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The Epidemiology of Mycotic Vulvovaginitis and the use of Antifungal Agents in Suspected Mycotic Vulvovaginitis and its Implications for Clinical Practice



Data in the Caribbean documenting the speciation of yeast associated with vulvovaginitis are lacking. The widespread use of antibiotics and increased availability of antimycotic agents, both prescribed and over-the-counter, predisposes both to a change in the epidemiologic patterns and the possible development of secondary resistance among previously susceptible yeast. This study was conducted to evaluate the aetiologic agents associated with mycotic vulvovaginitis and to review the appropriateness of prescribed antifungal therapy. Of 134 positive isolates, the most frequent yeast isolate was C albicans accounting for 78%, C tropicalis 10%, Prototheca wickerhamii (P wickerhamii) 5%, C glabrata 4%, Cryptococcus albidus (C albidus) 2% and C lusitaniae (1%) were also isolated. Of the positive cases, 75% were treated with antifungals, 17% with antibiotics and 8% were not treated. The azole group was the most frequently prescribed antifungal (71%). Of cases with negative yeast cultures, 83% were treated with antifungals. The presence of non-albicans Candida species and other opportunistic fungi is an important finding and combined with the pattern of therapy, represents a major challenge for future empirical therapeutic and prophylactic strategies in the treatment of mycotic vulvovaginitis.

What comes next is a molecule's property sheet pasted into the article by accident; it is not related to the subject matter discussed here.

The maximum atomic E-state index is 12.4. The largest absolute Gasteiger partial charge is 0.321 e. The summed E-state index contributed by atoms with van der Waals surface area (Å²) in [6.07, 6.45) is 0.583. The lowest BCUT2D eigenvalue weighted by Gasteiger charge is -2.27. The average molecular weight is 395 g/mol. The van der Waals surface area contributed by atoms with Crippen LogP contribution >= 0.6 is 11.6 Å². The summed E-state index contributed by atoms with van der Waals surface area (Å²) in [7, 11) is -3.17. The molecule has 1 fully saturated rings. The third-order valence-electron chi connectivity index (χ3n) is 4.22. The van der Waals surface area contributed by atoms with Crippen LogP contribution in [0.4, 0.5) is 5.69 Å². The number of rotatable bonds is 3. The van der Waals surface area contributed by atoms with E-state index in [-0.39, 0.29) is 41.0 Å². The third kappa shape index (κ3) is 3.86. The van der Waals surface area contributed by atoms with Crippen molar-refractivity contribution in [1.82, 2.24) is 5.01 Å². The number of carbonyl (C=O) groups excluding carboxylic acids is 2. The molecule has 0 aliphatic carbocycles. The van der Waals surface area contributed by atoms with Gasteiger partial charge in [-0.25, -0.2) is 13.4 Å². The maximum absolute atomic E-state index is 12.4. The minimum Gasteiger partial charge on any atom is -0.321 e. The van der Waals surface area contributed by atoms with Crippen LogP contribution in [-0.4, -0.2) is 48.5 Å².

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e-Published: 05 Jun, 2013
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